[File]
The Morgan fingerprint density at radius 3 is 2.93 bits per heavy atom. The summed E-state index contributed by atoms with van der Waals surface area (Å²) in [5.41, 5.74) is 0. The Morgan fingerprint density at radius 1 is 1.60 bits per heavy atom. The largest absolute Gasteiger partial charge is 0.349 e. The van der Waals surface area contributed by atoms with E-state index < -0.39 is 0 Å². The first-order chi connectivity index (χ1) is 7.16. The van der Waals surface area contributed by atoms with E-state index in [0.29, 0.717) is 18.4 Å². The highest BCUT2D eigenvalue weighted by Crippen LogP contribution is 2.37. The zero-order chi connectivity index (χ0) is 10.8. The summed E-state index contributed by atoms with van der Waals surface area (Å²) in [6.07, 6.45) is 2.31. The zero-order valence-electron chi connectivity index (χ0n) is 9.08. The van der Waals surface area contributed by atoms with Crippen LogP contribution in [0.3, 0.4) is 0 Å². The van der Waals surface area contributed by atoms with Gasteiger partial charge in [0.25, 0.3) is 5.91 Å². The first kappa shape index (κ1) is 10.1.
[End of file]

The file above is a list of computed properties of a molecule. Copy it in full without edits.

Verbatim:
The Morgan fingerprint density at radius 3 is 2.93 bits per heavy atom. The summed E-state index contributed by atoms with van der Waals surface area (Å²) in [5.41, 5.74) is 0. The Morgan fingerprint density at radius 1 is 1.60 bits per heavy atom. The largest absolute Gasteiger partial charge is 0.349 e. The van der Waals surface area contributed by atoms with E-state index < -0.39 is 0 Å². The first-order chi connectivity index (χ1) is 7.16. The van der Waals surface area contributed by atoms with E-state index in [0.29, 0.717) is 18.4 Å². The highest BCUT2D eigenvalue weighted by Crippen LogP contribution is 2.37. The zero-order chi connectivity index (χ0) is 10.8. The summed E-state index contributed by atoms with van der Waals surface area (Å²) in [6.07, 6.45) is 2.31. The zero-order valence-electron chi connectivity index (χ0n) is 9.08. The van der Waals surface area contributed by atoms with Crippen LogP contribution in [0.3, 0.4) is 0 Å². The van der Waals surface area contributed by atoms with Gasteiger partial charge in [0.25, 0.3) is 5.91 Å². The first kappa shape index (κ1) is 10.1.